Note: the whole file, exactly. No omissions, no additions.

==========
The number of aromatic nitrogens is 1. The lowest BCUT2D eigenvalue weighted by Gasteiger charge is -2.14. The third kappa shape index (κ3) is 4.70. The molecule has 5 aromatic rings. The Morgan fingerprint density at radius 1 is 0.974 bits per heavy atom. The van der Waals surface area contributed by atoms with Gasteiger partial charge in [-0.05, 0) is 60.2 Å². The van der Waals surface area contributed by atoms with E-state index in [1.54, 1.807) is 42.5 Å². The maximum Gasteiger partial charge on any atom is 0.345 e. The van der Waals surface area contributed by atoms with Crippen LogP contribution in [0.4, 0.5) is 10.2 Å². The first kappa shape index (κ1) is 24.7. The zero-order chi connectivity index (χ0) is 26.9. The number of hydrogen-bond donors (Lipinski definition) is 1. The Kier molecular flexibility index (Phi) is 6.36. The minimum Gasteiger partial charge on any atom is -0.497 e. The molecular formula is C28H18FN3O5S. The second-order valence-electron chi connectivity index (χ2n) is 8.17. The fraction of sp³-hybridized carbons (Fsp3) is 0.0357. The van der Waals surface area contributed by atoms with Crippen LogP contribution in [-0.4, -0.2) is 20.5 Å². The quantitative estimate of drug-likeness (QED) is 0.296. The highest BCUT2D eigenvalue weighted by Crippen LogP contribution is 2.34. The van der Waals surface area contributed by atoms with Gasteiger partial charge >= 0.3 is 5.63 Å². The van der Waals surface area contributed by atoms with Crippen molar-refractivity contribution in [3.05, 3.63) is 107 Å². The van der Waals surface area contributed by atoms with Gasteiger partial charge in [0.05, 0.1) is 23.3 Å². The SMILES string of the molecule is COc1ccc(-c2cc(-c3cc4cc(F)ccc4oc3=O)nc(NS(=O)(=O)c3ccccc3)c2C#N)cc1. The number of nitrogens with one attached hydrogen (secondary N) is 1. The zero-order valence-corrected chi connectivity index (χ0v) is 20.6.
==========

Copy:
The number of aromatic nitrogens is 1. The lowest BCUT2D eigenvalue weighted by Gasteiger charge is -2.14. The third kappa shape index (κ3) is 4.70. The molecule has 5 aromatic rings. The Morgan fingerprint density at radius 1 is 0.974 bits per heavy atom. The van der Waals surface area contributed by atoms with Gasteiger partial charge in [-0.05, 0) is 60.2 Å². The van der Waals surface area contributed by atoms with E-state index in [1.54, 1.807) is 42.5 Å². The maximum Gasteiger partial charge on any atom is 0.345 e. The van der Waals surface area contributed by atoms with Crippen LogP contribution in [0.4, 0.5) is 10.2 Å². The first kappa shape index (κ1) is 24.7. The zero-order chi connectivity index (χ0) is 26.9. The number of hydrogen-bond donors (Lipinski definition) is 1. The Kier molecular flexibility index (Phi) is 6.36. The minimum Gasteiger partial charge on any atom is -0.497 e. The molecular formula is C28H18FN3O5S. The second-order valence-electron chi connectivity index (χ2n) is 8.17. The fraction of sp³-hybridized carbons (Fsp3) is 0.0357. The van der Waals surface area contributed by atoms with Crippen LogP contribution in [-0.4, -0.2) is 20.5 Å². The quantitative estimate of drug-likeness (QED) is 0.296. The highest BCUT2D eigenvalue weighted by Crippen LogP contribution is 2.34. The van der Waals surface area contributed by atoms with Gasteiger partial charge >= 0.3 is 5.63 Å². The van der Waals surface area contributed by atoms with Crippen molar-refractivity contribution in [3.05, 3.63) is 107 Å². The van der Waals surface area contributed by atoms with Gasteiger partial charge in [0.05, 0.1) is 23.3 Å². The SMILES string of the molecule is COc1ccc(-c2cc(-c3cc4cc(F)ccc4oc3=O)nc(NS(=O)(=O)c3ccccc3)c2C#N)cc1. The number of nitrogens with one attached hydrogen (secondary N) is 1. The zero-order valence-corrected chi connectivity index (χ0v) is 20.6.